Okay, so all I've done so far is establish that calories don't come in the same packages - nature's packaging is the best.  But what is really happening here with how my body is responding to the calories. 

hormones in personal trainingFirstly, the likelihood of storing fat is directly associated to insulin levels.  Insulin is the mac daddy of hormones (working on a hormonal axis with glucagon) designed to get energy stored - all energy.  So, when insulin spikes you get glycogen being stored and fat being stored.  Perfect sense in our evolutionary past, but a real nightmare in our abundant present.  So, if you drink juice (58 grams at a time) you better be ready for belly fat.  If you eat the equivalent calories in oranges, you needn't be as concerned.  Even though the calorie content is the same, my body is reacting differently because of how the calories are digested - one a roller coaster ride with a fat landing, the other a steady as she goes buzz with no conceivable detriment.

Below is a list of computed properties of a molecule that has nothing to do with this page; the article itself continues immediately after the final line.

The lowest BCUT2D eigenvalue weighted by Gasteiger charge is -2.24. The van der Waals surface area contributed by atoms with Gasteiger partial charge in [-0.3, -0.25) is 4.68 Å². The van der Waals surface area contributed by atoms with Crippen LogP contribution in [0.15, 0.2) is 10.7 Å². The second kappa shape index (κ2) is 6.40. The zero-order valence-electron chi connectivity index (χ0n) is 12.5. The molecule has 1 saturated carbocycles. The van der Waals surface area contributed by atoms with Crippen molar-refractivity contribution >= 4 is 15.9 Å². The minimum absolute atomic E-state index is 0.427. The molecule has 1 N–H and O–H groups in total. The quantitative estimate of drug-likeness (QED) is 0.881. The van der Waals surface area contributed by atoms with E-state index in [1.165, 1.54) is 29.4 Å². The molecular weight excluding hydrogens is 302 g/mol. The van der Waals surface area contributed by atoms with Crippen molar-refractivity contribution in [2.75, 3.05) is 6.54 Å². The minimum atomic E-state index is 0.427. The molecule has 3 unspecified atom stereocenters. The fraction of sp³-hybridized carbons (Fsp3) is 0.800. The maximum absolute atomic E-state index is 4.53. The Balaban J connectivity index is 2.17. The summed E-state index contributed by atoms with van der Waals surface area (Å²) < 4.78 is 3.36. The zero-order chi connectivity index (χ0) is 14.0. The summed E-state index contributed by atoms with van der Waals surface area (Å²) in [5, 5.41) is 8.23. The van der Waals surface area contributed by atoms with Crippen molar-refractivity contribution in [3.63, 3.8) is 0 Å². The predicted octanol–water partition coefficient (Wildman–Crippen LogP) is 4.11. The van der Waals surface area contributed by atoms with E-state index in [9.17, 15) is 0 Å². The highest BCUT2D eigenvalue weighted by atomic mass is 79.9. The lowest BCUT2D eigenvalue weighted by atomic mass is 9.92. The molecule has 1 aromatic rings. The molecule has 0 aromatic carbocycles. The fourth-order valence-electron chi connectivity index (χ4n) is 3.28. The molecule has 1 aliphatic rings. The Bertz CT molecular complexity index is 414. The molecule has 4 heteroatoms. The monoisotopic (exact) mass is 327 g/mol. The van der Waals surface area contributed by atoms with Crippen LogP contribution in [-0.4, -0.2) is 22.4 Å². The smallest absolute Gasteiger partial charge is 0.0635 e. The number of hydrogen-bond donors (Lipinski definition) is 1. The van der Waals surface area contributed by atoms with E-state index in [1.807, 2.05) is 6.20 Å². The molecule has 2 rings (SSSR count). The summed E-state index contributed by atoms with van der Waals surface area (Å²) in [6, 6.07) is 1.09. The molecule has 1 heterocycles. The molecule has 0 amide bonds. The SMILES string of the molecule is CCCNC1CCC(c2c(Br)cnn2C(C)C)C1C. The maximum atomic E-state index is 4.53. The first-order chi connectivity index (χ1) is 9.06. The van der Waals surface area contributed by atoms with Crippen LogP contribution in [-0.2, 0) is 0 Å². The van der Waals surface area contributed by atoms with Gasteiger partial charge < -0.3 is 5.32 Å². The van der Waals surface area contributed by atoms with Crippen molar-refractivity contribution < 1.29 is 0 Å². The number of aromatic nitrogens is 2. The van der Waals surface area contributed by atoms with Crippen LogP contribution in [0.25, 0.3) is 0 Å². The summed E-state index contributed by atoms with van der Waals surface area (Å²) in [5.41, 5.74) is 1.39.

Secondly, research in to diabetes has shown that maintaining low insulin levels has both a direct impact on morbidity (read, living with a sad face) and mortality.  The lower your insulin is consistently (i.e. keeping it in a low range) the better your chances of more life.  All sugars in nature are packaged naturally with fibre (be it seeds, husks, pulp, any form of cellulose really) - you just can't find free sugars floating around fluid (honey is about as close as you'd get but you'd need to be rather game to go after that).  So, eat fruit and you'll be okay despite the calories.  The fat is available for burning (because inslulin says low), the sweet tooth is satisfied, the satiety lasts (whole fruit is significantly better at delaying the desire to eat again than juice) and you get a bunch of bonuses all along for the ride.